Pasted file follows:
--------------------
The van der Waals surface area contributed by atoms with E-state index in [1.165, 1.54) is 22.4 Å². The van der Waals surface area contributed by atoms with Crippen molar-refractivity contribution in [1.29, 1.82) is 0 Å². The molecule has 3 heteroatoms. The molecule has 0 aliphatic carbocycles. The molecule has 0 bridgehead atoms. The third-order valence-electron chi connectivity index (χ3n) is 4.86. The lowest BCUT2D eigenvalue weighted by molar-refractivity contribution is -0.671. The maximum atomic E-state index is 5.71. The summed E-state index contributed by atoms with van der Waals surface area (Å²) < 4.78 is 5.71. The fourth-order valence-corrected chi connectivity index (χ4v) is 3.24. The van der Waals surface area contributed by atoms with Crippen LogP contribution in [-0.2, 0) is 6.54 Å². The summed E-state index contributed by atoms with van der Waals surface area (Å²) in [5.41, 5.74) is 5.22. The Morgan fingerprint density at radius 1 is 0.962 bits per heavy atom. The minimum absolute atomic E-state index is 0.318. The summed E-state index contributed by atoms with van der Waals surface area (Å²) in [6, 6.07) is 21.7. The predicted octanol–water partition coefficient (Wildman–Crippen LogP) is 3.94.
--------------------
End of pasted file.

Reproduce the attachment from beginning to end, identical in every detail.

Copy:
The van der Waals surface area contributed by atoms with E-state index in [1.165, 1.54) is 22.4 Å². The van der Waals surface area contributed by atoms with Crippen molar-refractivity contribution in [1.29, 1.82) is 0 Å². The molecule has 3 heteroatoms. The molecule has 0 aliphatic carbocycles. The molecule has 0 bridgehead atoms. The third-order valence-electron chi connectivity index (χ3n) is 4.86. The lowest BCUT2D eigenvalue weighted by molar-refractivity contribution is -0.671. The maximum atomic E-state index is 5.71. The summed E-state index contributed by atoms with van der Waals surface area (Å²) < 4.78 is 5.71. The fourth-order valence-corrected chi connectivity index (χ4v) is 3.24. The van der Waals surface area contributed by atoms with Crippen LogP contribution in [-0.2, 0) is 6.54 Å². The summed E-state index contributed by atoms with van der Waals surface area (Å²) in [5.41, 5.74) is 5.22. The Morgan fingerprint density at radius 1 is 0.962 bits per heavy atom. The minimum absolute atomic E-state index is 0.318. The summed E-state index contributed by atoms with van der Waals surface area (Å²) in [6, 6.07) is 21.7. The predicted octanol–water partition coefficient (Wildman–Crippen LogP) is 3.94.